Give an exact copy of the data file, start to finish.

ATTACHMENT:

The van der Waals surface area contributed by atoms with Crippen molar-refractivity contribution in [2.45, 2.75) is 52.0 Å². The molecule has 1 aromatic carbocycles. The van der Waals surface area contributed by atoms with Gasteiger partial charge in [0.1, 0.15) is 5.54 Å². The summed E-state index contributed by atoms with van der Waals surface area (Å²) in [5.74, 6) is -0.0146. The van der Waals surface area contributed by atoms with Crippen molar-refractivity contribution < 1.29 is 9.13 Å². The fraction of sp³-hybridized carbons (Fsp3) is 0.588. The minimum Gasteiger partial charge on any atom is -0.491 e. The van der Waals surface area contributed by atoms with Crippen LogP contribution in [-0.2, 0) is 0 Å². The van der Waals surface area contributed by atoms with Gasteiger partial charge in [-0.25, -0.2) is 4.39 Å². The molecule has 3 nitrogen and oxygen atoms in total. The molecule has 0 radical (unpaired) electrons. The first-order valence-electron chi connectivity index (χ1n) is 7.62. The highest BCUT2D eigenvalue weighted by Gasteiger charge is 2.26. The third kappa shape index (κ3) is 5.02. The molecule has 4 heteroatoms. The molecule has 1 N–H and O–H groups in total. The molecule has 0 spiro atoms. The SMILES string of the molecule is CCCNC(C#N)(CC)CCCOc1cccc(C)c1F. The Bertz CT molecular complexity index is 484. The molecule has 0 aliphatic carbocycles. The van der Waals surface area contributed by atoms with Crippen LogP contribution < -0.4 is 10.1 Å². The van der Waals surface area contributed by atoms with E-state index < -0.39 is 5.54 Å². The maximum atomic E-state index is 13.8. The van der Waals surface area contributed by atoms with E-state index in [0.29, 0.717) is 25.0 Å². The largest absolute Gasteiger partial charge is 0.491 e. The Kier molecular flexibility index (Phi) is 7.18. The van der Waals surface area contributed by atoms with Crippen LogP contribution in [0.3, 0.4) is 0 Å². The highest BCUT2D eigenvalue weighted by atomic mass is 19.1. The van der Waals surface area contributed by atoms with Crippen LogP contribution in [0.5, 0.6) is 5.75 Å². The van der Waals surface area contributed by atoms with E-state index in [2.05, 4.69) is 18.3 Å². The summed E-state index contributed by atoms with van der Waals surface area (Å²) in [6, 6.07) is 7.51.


The van der Waals surface area contributed by atoms with Crippen molar-refractivity contribution in [2.45, 2.75) is 52.0 Å². The molecule has 1 aromatic carbocycles. The van der Waals surface area contributed by atoms with Gasteiger partial charge in [0.1, 0.15) is 5.54 Å². The summed E-state index contributed by atoms with van der Waals surface area (Å²) in [5.74, 6) is -0.0146. The van der Waals surface area contributed by atoms with Crippen molar-refractivity contribution < 1.29 is 9.13 Å². The fraction of sp³-hybridized carbons (Fsp3) is 0.588. The minimum Gasteiger partial charge on any atom is -0.491 e. The van der Waals surface area contributed by atoms with Crippen LogP contribution in [-0.2, 0) is 0 Å². The van der Waals surface area contributed by atoms with Gasteiger partial charge in [-0.25, -0.2) is 4.39 Å². The molecule has 3 nitrogen and oxygen atoms in total. The molecule has 0 radical (unpaired) electrons. The first-order valence-electron chi connectivity index (χ1n) is 7.62. The highest BCUT2D eigenvalue weighted by Gasteiger charge is 2.26. The third kappa shape index (κ3) is 5.02. The molecule has 4 heteroatoms. The molecule has 1 N–H and O–H groups in total. The molecule has 0 spiro atoms. The SMILES string of the molecule is CCCNC(C#N)(CC)CCCOc1cccc(C)c1F. The Bertz CT molecular complexity index is 484. The molecule has 0 aliphatic carbocycles. The van der Waals surface area contributed by atoms with Crippen LogP contribution < -0.4 is 10.1 Å². The van der Waals surface area contributed by atoms with E-state index < -0.39 is 5.54 Å². The maximum atomic E-state index is 13.8. The van der Waals surface area contributed by atoms with E-state index in [0.29, 0.717) is 25.0 Å². The largest absolute Gasteiger partial charge is 0.491 e. The Kier molecular flexibility index (Phi) is 7.18. The van der Waals surface area contributed by atoms with Crippen LogP contribution in [0.3, 0.4) is 0 Å². The highest BCUT2D eigenvalue weighted by atomic mass is 19.1. The van der Waals surface area contributed by atoms with Crippen LogP contribution in [0.5, 0.6) is 5.75 Å². The van der Waals surface area contributed by atoms with E-state index in [2.05, 4.69) is 18.3 Å². The summed E-state index contributed by atoms with van der Waals surface area (Å²) in [6, 6.07) is 7.51.